Date: 1400-1500
Origin: From the past participle of ago 'to pass away' (11-17 centuries), from Old English agan, from gan 'to go'


a‧go S1 W1
used to show how far back in the past something happened
5 minutes/an hour/20 years etc ago
Her husband died 14 years ago.
long ago/a long time ago
He should have finished at university long ago, but he kept taking extra courses.
a minute/moment ago
The little girl you saw a moment ago was my niece.
a little/short while ago
Tom got a letter from him just a little while ago.
They moved to a new house some time ago (=a fairly long time ago).
We had our bicentenary celebrations not that long ago.

ago, before, previously
Use ago to say how much time has passed from the time something happened to now, the time of speaking I saw her a few minutes ago. We went to Madrid two years ago. Use before to say how much time passed from the time something happened to a time in the past We went to the same hotel where we stayed two years before.Previously is used in the same way, but is more formal The meeting was a follow-up to one that had been held four days previously.GRAMMAR!! Do not use a preposition ('at', 'in', 'on' etc) before a phrase with ago They first met fifteen years ago (NOT at/in fifteen years ago).!! Do not use 'since' or 'before' with ago I came to the USA two months ago (NOT since/before two months ago).!! Use the past tense, not the present perfect, with ago I started (NOT I've started) a new job a few weeks ago.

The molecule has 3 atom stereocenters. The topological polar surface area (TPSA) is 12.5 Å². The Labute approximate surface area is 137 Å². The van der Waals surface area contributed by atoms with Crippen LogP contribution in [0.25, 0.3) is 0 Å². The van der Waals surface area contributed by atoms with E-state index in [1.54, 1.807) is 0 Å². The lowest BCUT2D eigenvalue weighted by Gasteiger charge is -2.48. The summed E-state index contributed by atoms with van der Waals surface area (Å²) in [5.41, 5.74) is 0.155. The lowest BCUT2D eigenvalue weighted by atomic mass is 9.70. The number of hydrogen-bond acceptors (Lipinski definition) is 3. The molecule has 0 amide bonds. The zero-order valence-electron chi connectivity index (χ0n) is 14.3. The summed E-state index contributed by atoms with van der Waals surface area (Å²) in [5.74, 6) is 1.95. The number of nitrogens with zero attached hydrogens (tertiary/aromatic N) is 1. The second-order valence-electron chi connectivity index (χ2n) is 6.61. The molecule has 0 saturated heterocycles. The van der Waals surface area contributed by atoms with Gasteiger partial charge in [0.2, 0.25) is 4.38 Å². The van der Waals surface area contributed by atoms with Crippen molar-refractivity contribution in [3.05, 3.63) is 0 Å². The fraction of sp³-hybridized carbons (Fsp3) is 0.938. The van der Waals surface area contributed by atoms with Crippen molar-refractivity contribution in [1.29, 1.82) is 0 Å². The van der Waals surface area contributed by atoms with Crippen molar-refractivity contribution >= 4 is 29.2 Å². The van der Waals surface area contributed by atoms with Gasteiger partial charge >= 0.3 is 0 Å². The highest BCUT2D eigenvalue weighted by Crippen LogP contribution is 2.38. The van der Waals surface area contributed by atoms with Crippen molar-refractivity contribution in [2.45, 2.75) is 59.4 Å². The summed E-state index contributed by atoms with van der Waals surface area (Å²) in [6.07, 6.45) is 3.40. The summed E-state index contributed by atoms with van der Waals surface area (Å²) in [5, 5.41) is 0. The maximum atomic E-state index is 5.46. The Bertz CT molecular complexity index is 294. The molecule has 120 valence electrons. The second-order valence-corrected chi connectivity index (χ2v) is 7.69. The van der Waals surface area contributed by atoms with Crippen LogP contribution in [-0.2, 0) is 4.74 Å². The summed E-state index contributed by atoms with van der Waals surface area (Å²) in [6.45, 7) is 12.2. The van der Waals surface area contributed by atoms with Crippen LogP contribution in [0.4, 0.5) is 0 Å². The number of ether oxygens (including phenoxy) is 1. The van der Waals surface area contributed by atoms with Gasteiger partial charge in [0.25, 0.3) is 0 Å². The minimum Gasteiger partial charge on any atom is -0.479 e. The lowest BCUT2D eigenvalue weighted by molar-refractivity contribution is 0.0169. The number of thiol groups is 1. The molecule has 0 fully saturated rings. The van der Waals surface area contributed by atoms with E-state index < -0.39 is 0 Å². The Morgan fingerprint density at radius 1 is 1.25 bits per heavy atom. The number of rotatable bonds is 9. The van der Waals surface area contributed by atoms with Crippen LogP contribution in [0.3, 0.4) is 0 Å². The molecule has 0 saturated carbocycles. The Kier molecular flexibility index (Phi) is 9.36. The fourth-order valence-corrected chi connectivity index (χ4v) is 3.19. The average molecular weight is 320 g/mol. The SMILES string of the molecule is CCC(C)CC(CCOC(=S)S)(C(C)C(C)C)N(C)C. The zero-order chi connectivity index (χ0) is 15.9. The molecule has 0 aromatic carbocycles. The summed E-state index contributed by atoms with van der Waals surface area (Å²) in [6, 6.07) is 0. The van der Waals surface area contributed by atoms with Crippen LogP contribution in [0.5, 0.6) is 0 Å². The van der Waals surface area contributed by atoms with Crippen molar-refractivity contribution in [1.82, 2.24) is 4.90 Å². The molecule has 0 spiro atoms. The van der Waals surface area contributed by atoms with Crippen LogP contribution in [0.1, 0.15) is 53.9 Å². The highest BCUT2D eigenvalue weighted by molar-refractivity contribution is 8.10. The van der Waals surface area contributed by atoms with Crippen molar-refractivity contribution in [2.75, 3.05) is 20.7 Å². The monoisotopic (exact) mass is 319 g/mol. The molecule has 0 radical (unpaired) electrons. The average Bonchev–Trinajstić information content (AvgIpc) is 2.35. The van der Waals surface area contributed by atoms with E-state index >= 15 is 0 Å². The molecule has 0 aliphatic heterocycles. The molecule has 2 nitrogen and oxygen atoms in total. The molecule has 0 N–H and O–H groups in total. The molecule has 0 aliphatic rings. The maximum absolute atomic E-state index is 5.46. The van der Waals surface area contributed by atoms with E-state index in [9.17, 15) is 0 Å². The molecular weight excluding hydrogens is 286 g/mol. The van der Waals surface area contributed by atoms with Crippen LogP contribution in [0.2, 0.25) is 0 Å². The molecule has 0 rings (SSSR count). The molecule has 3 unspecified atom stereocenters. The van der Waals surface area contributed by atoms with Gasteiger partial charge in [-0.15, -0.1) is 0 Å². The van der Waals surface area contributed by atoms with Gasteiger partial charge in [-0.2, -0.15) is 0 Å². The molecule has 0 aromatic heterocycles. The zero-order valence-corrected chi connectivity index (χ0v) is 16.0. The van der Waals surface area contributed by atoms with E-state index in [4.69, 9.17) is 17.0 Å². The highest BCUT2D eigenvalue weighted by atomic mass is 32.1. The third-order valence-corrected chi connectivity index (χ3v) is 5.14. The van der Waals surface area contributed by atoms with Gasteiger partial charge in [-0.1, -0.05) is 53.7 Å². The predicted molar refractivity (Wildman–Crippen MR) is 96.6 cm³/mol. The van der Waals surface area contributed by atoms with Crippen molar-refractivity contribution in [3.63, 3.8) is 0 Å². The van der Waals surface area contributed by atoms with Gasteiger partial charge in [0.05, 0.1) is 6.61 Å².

Dictionary results for "ago"
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